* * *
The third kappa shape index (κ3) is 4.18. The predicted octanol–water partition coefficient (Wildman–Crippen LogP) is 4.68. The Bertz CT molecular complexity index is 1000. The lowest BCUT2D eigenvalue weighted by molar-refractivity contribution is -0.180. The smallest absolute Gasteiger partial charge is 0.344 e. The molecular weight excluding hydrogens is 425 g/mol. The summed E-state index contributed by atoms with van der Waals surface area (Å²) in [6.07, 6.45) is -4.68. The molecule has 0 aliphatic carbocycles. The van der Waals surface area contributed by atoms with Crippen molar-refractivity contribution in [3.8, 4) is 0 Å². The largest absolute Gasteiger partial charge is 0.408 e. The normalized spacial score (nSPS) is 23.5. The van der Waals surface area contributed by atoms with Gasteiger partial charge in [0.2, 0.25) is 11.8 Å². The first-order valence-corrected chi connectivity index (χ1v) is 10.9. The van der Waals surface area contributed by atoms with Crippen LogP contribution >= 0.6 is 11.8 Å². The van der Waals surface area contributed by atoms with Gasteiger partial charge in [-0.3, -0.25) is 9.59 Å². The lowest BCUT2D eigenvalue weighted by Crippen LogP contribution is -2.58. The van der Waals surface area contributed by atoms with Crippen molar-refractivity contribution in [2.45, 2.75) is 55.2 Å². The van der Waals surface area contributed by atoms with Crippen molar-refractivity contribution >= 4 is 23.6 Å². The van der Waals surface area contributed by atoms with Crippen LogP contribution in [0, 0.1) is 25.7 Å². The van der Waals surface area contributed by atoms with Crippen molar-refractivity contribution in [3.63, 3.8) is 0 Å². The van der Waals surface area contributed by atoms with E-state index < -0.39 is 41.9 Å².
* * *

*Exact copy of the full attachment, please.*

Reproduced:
The third kappa shape index (κ3) is 4.18. The predicted octanol–water partition coefficient (Wildman–Crippen LogP) is 4.68. The Bertz CT molecular complexity index is 1000. The lowest BCUT2D eigenvalue weighted by molar-refractivity contribution is -0.180. The smallest absolute Gasteiger partial charge is 0.344 e. The molecular weight excluding hydrogens is 425 g/mol. The summed E-state index contributed by atoms with van der Waals surface area (Å²) in [6.07, 6.45) is -4.68. The molecule has 0 aliphatic carbocycles. The van der Waals surface area contributed by atoms with Crippen molar-refractivity contribution in [3.8, 4) is 0 Å². The largest absolute Gasteiger partial charge is 0.408 e. The normalized spacial score (nSPS) is 23.5. The van der Waals surface area contributed by atoms with Gasteiger partial charge in [0.2, 0.25) is 11.8 Å². The first-order valence-corrected chi connectivity index (χ1v) is 10.9. The van der Waals surface area contributed by atoms with Crippen LogP contribution >= 0.6 is 11.8 Å². The van der Waals surface area contributed by atoms with Gasteiger partial charge in [-0.3, -0.25) is 9.59 Å². The lowest BCUT2D eigenvalue weighted by Crippen LogP contribution is -2.58. The van der Waals surface area contributed by atoms with Crippen molar-refractivity contribution in [2.45, 2.75) is 55.2 Å². The van der Waals surface area contributed by atoms with Crippen molar-refractivity contribution >= 4 is 23.6 Å². The van der Waals surface area contributed by atoms with Crippen LogP contribution in [0, 0.1) is 25.7 Å². The van der Waals surface area contributed by atoms with Crippen molar-refractivity contribution in [3.63, 3.8) is 0 Å². The van der Waals surface area contributed by atoms with E-state index < -0.39 is 41.9 Å².